|Remember how Danny changed|
after that first summer?
My horse appears to be suffering from a mid-life crisis. He did just turn ten, after all. Seems to be in the midst of some sort of existential dilemma, I'm afraid. Perhaps it's an identity crisis? He's been a good guy for so long, maybe he's just experimenting with the bad-boy persona. Feeling his wild oats, literally.
I had a jumping lesson yesterday and all started out well. We actually had some real lead change breakthroughs (!). We worked on counter-cantering, switching from outside to inside bend, and then we'd ask for the change just before the corner by pushing him out, stepping my weight to the outside and then asking lightly with my outside leg. I missed a few at first, but once I got it, they were great -- smooth, and relaxed, and clean. Everyone's always told me the counter-canter is a great tool for learning changes, but I feel like now it's finally clicking for me.
Then we started jumping, and things started off fine while we were working on some single verticals on a circle. Then Tucker's turnout buddy left the ring, which shouldn't be that much of a crisis, unless you a big fresh horse looking for a good excuse. He was clearly tense, but thus far behaving (other than squealing -- which I could always do without), and I figured he'd get over it in a minute. When we added another vertical on the diagonal, landing with a sharp left turn, Tucker was a bit strong -- pulling me to the jump on the last stride, then grabbing the bit and rooting the reins on landing. Still rideable, but less than pretty. Then we added another vertical on the diagonal, off the short turn, going toward home, and all hell broke loose. Tucker apparently mistook that vertical for the starting gate at Belmont Park, so we landed going Mach 10. (Not exactly the stuff that winning hunter rounds are made of).
So, the next time we jumped that vertical, instead of heading straight down the back stretch -- er, diagonal -- we opted to land and continue turning left back to the rail. Tucker did not approve of this plan at all, and voiced his opinion with some head shaking and more rooting of the reins, but at this point I was still trying my best to ignore him. The next time we came to this fence, again planning to turn left, Tucker decided he had had quite enough and opted forego the subtleties of head tossing in lieu of a more definite statement.
It was one of those jumps where you know before the horse leaves the ground that things are going nowhere good. You know that feeling when the horse grabs the bit between his teeth, jumps the meager 2'6" vertical beneath him like it's the last fence of the Aachen Grand Prix, and lands with every muscle flexed and ready for launch? Yup, it was one of those. In the midst of an extremely athletic series of leaps, twists, broncs, and bucks, I heard a voice in my head say, quite calmly actually, "You are not staying on this one. Just fall." Then, because Tucker is so gosh darn tall and was roughly ten feet in the air at this point to begin with, the voice said, a little more panicky, "Where the heck is the ground?!"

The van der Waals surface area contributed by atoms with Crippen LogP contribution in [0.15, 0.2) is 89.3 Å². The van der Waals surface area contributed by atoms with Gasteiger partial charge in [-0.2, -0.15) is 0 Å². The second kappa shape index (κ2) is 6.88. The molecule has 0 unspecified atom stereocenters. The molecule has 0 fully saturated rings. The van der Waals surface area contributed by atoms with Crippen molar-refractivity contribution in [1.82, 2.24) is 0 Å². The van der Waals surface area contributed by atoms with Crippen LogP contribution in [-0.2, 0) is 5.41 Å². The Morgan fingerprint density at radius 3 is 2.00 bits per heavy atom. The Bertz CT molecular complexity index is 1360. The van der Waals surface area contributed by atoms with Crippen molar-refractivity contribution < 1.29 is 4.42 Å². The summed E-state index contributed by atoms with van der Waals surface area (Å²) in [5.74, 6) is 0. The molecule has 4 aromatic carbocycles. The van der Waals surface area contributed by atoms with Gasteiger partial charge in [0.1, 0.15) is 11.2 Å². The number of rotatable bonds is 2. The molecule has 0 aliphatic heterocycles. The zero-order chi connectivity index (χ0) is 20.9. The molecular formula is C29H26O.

|It was just like this, except I was in the fetal position at this point.|
THUD. Oh yes, there it is. Thankfully, we just got new footing in the outdoor ring, and it was a soft landing. Other than some scrapes on my arm from the sand and what is sure to be a splendid bruise on my butt, I'm completely fine. Still, the makers of Advil may send me a thank you note for my patronage today.
After we caught the wild beast, Lindsay got on and jumped him for about 15-20 minutes straight. She was firm with him to start out with, and had to pull him up when he landed and threatened to repeat his dazzling PBR performance, but as soon as he started behaving she rewarded him by being soft again. It didn't take him long to realize that life is a whole lot easier when he plays by the rules. I got back on and jumped a single vertical on the circle a few times, then did my little course twice more. By now I had my horse back. I was able to ride really softly to each fence, give him a nice release, and he was willing to wait or calmly extend his canter, as requested, no emergency dismount necessary. He even seemed a bit contrite.
This isn't the first time in the past few weeks that I've had a rough jumping session with him. There was this ride, where he wasn't naughty but really strong, and there were a few others in between that weren't exactly stellar. Basically, he just hasn't been as rideable as usual, but I was chalking it up to Spring Fever. Now it's clear that we have something that needs to be addressed, so of course I'm making my usual rider list of "what could be causing this" and will be going through the isolation of variables process until I figure out a solution (you know the usual suspects: training, attitude, pilot error, discomfort, ulcers, feed program, etc.). I swear, teams of NASA scientists have nothing on a rider trying to figure out her horse's most recent change in behavior.
This week's plan is to have Lindsay do two jump schools with him during the week, and I'll take another lesson this weekend, to see if a few pro rides will bring him back to his senses. He didn't jump that much this winter, so it's possible he's just a bit over-zealous now that we're back outside and doing courses. Let's hope it's that simple.
Maybe I should watch Grease again. . . Sandy sure seemed to know how to straighten her bad boy out.
p.s. - Today is the last day to enter my Giveaway! Like Tucker the Wunderkind and Sidelines Magazine on facebook for a chance to win a free subscription to Sidelines. Winner will be announced tomorrow on Tucker's facebook page.